The Sine Qua Non


In July 1972, Gary and I were in New York for opening night of the final dates on the Rollng Stones’ tour. We’d seen them seven times in five different cities. We knew the exact moment in Stevie Wonder’s opening set to break for the stage before the guards were positioned.

Large arena tours were still a new concept and crowd control techniques had yet to be perfected. The only method promoters employed in those days was to have faith people would stay in their assigned seats. They miscalculated.

(It should be noted after this Monday night performance, Tuesday’s concerts featured much heavier security with huge sheets of plywood blocking both ends of the aisles on the main floor. As well as all the entrances onto the floor.)

Crowds in the other cities had been a little unruly, a lot of jostling for position but nothing we couldn’t handle. We always made it to the lip of the stage. In Madison Square Garden, however, it was pure anarchy. We were surrounded by throngs of New Yorkers doing what they do best: push, push, push.

As the intermission was coming to an end Gary and I were five rows back. We realized this was the best we could do. Then the house lights dimmed and over the speakers came the dramatic, low-key announcer’s voice, “Ladies and Gentlemen….The Rolling Stones.”

With the opening strains of Brown Sugar I instantly found myself in an ever-tightening vise: surging hordes behind me, an immoveable stage to the front. I lost Gary in the mayhem and was pinned in by all of the humanity. My back was to the band though concert music was not foremost on my mind at the moment. I searched for an exit route but couldn’t move. There was no way out.

Suddenly I felt an arm around my waist and in one fell swoop, someone pulled me backwards on to their chair. Everyone in the first rows was standing on their seats and the floor space where their feet once rested was now occupied by the influx of fans. We were packed so tightly I couldn’t turn to see who my captor was. But for the next hour a strangers arm around my bare midriff and a three inch sliver of a folding chair were my only security.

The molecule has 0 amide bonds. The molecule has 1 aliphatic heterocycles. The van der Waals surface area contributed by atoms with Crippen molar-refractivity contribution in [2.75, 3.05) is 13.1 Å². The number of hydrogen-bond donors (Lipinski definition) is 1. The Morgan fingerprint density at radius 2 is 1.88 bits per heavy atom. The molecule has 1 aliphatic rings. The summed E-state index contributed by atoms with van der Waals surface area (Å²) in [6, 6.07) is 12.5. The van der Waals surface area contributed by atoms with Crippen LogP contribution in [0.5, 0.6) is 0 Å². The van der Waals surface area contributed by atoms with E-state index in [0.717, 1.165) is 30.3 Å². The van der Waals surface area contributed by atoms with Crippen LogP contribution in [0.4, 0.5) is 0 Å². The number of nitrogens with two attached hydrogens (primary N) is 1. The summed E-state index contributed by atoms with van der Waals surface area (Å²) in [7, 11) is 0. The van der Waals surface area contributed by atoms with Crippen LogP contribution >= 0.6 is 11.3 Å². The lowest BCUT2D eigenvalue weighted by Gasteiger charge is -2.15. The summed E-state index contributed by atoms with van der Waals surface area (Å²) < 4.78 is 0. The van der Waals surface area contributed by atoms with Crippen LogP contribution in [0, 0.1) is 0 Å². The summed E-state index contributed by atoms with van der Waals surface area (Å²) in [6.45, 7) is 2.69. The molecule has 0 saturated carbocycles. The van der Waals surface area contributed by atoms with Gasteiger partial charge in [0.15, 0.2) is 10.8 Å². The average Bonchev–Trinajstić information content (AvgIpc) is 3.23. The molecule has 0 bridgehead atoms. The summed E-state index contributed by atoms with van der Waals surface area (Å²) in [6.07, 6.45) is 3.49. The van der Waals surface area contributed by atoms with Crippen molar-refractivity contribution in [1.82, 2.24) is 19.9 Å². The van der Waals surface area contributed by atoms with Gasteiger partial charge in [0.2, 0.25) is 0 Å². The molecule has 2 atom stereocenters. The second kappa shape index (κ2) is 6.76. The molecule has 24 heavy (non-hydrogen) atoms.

When the concert ended and the crowd began to thin I jumped from the chair and turned to meet the person who rescued me. He was a very cute high school senior on a date with his girlfriend. Although I gave him a perfunctory thank you over my shoulder when he pulled me from the scramble, I doubt if he heard me. Now I was effusive. I thought he’d spared me great harm and I was very grateful.

In a very sexy moment he gave me a sheepish smile. As if he’d enjoyed touching the forbidden flesh as we listened to the devil’s music. Sensing trouble his girlfriend quickly sprayed her territory, threw her arm around his shoulder and said, “come on honey, let’s go.”

In the midst of the chaos when I first landed on my perch they were still playing Brown Sugar. I was 10 feet away so I could finally see them clearly. When I looked at Charlie he seemed to be staring back at me. I thought I was imagining it because I didn’t think he could see through the lights. Real or not, we were locked in a stare down for quite some time.

Maybe he’d seen me being trampled and was worried about what was happening on the floor. Whatever the reason, I finally had the attention of one of The Rolling Stones and I wasn’t going to blow it. I continued to act as if things were perilous.

Then I thought better of it. If he was genuinely concerned I should at least let him know I was okay. So I dropped the act and flashed a big smile.

His reaction was immediate. With the coolest indifference he slowly turned his head to the side and stared off into the distance, never to look my way again.

In a very polite way Charlie Watts was telling me not to waste his time with my bullshit.

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